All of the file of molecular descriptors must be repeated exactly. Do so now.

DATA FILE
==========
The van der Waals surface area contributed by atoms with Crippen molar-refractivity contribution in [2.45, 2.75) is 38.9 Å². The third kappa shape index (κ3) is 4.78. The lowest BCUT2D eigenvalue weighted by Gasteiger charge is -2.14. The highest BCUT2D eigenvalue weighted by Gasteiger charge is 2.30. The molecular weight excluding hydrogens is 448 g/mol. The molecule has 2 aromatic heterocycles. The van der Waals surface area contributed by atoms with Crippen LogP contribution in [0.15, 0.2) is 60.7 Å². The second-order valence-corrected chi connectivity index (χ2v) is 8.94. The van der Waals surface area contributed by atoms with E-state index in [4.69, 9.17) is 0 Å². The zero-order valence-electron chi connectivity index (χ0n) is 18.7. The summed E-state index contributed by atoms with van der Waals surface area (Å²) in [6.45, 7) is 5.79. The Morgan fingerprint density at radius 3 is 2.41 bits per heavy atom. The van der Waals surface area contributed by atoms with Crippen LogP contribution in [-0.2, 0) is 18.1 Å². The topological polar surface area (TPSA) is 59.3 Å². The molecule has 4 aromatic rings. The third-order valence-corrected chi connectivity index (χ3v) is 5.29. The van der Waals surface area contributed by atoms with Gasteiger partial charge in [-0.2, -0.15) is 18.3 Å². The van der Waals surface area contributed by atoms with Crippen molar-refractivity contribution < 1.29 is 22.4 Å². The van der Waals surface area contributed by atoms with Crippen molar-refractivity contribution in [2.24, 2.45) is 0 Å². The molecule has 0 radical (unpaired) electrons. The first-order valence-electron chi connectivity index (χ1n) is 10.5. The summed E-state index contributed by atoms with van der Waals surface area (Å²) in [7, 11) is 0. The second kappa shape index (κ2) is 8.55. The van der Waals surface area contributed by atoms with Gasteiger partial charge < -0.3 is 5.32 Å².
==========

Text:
The van der Waals surface area contributed by atoms with Crippen molar-refractivity contribution in [2.45, 2.75) is 38.9 Å². The third kappa shape index (κ3) is 4.78. The lowest BCUT2D eigenvalue weighted by Gasteiger charge is -2.14. The highest BCUT2D eigenvalue weighted by Gasteiger charge is 2.30. The molecular weight excluding hydrogens is 448 g/mol. The molecule has 2 aromatic heterocycles. The van der Waals surface area contributed by atoms with Crippen LogP contribution in [0.15, 0.2) is 60.7 Å². The second-order valence-corrected chi connectivity index (χ2v) is 8.94. The van der Waals surface area contributed by atoms with E-state index in [4.69, 9.17) is 0 Å². The zero-order valence-electron chi connectivity index (χ0n) is 18.7. The summed E-state index contributed by atoms with van der Waals surface area (Å²) in [6.45, 7) is 5.79. The Morgan fingerprint density at radius 3 is 2.41 bits per heavy atom. The van der Waals surface area contributed by atoms with Crippen LogP contribution in [-0.2, 0) is 18.1 Å². The topological polar surface area (TPSA) is 59.3 Å². The molecule has 4 aromatic rings. The third-order valence-corrected chi connectivity index (χ3v) is 5.29. The van der Waals surface area contributed by atoms with Gasteiger partial charge in [-0.2, -0.15) is 18.3 Å². The van der Waals surface area contributed by atoms with Crippen molar-refractivity contribution < 1.29 is 22.4 Å². The van der Waals surface area contributed by atoms with Crippen molar-refractivity contribution in [2.24, 2.45) is 0 Å². The molecule has 0 radical (unpaired) electrons. The first-order valence-electron chi connectivity index (χ1n) is 10.5. The summed E-state index contributed by atoms with van der Waals surface area (Å²) in [7, 11) is 0. The second kappa shape index (κ2) is 8.55. The van der Waals surface area contributed by atoms with Gasteiger partial charge < -0.3 is 5.32 Å².